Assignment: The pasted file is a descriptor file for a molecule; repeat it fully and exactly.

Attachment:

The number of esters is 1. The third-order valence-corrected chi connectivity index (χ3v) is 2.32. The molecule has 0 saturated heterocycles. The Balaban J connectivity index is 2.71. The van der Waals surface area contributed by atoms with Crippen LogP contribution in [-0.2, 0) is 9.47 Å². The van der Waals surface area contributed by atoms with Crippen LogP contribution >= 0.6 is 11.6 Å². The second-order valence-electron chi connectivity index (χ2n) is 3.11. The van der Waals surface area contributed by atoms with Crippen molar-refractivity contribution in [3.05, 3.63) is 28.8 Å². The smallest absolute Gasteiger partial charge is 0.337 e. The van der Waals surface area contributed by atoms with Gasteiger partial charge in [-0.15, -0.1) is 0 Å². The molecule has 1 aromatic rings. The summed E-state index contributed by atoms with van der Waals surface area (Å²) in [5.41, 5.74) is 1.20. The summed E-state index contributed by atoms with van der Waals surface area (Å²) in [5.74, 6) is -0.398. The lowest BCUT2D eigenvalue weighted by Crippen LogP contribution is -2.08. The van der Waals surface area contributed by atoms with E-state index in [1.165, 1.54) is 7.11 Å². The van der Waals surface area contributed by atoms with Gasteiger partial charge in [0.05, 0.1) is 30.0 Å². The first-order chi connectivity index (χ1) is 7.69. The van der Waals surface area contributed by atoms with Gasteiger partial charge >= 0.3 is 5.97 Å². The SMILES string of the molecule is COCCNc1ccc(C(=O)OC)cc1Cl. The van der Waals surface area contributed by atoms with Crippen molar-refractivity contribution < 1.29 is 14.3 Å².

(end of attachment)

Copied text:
The number of esters is 1. The third-order valence-corrected chi connectivity index (χ3v) is 2.32. The molecule has 0 saturated heterocycles. The Balaban J connectivity index is 2.71. The van der Waals surface area contributed by atoms with Crippen LogP contribution in [-0.2, 0) is 9.47 Å². The van der Waals surface area contributed by atoms with Crippen LogP contribution >= 0.6 is 11.6 Å². The second-order valence-electron chi connectivity index (χ2n) is 3.11. The van der Waals surface area contributed by atoms with Crippen molar-refractivity contribution in [3.05, 3.63) is 28.8 Å². The smallest absolute Gasteiger partial charge is 0.337 e. The van der Waals surface area contributed by atoms with Gasteiger partial charge in [-0.15, -0.1) is 0 Å². The molecule has 1 aromatic rings. The summed E-state index contributed by atoms with van der Waals surface area (Å²) in [5.41, 5.74) is 1.20. The summed E-state index contributed by atoms with van der Waals surface area (Å²) in [5.74, 6) is -0.398. The lowest BCUT2D eigenvalue weighted by Crippen LogP contribution is -2.08. The van der Waals surface area contributed by atoms with E-state index in [1.165, 1.54) is 7.11 Å². The van der Waals surface area contributed by atoms with Gasteiger partial charge in [0.05, 0.1) is 30.0 Å². The first-order chi connectivity index (χ1) is 7.69. The van der Waals surface area contributed by atoms with Gasteiger partial charge >= 0.3 is 5.97 Å². The SMILES string of the molecule is COCCNc1ccc(C(=O)OC)cc1Cl. The van der Waals surface area contributed by atoms with Crippen molar-refractivity contribution < 1.29 is 14.3 Å².